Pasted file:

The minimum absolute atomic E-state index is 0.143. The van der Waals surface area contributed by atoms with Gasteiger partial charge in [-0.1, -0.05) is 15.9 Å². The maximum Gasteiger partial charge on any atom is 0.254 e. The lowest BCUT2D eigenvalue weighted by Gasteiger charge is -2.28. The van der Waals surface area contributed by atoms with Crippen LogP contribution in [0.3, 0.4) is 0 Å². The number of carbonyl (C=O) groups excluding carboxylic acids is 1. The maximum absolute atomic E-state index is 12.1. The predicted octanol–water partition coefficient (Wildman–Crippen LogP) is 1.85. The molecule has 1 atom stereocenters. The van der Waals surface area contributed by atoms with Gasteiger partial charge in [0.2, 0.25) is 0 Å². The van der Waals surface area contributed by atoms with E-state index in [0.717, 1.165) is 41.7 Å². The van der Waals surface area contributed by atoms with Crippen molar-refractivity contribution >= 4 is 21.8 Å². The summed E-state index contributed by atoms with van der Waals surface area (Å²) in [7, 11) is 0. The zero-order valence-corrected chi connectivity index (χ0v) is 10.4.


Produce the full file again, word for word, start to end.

The minimum absolute atomic E-state index is 0.143. The van der Waals surface area contributed by atoms with Gasteiger partial charge in [-0.1, -0.05) is 15.9 Å². The maximum Gasteiger partial charge on any atom is 0.254 e. The lowest BCUT2D eigenvalue weighted by Gasteiger charge is -2.28. The van der Waals surface area contributed by atoms with Crippen LogP contribution in [0.3, 0.4) is 0 Å². The number of carbonyl (C=O) groups excluding carboxylic acids is 1. The maximum absolute atomic E-state index is 12.1. The predicted octanol–water partition coefficient (Wildman–Crippen LogP) is 1.85. The molecule has 1 atom stereocenters. The van der Waals surface area contributed by atoms with Gasteiger partial charge in [0.2, 0.25) is 0 Å². The van der Waals surface area contributed by atoms with E-state index in [0.717, 1.165) is 41.7 Å². The van der Waals surface area contributed by atoms with Crippen molar-refractivity contribution >= 4 is 21.8 Å². The summed E-state index contributed by atoms with van der Waals surface area (Å²) in [7, 11) is 0. The zero-order valence-corrected chi connectivity index (χ0v) is 10.4.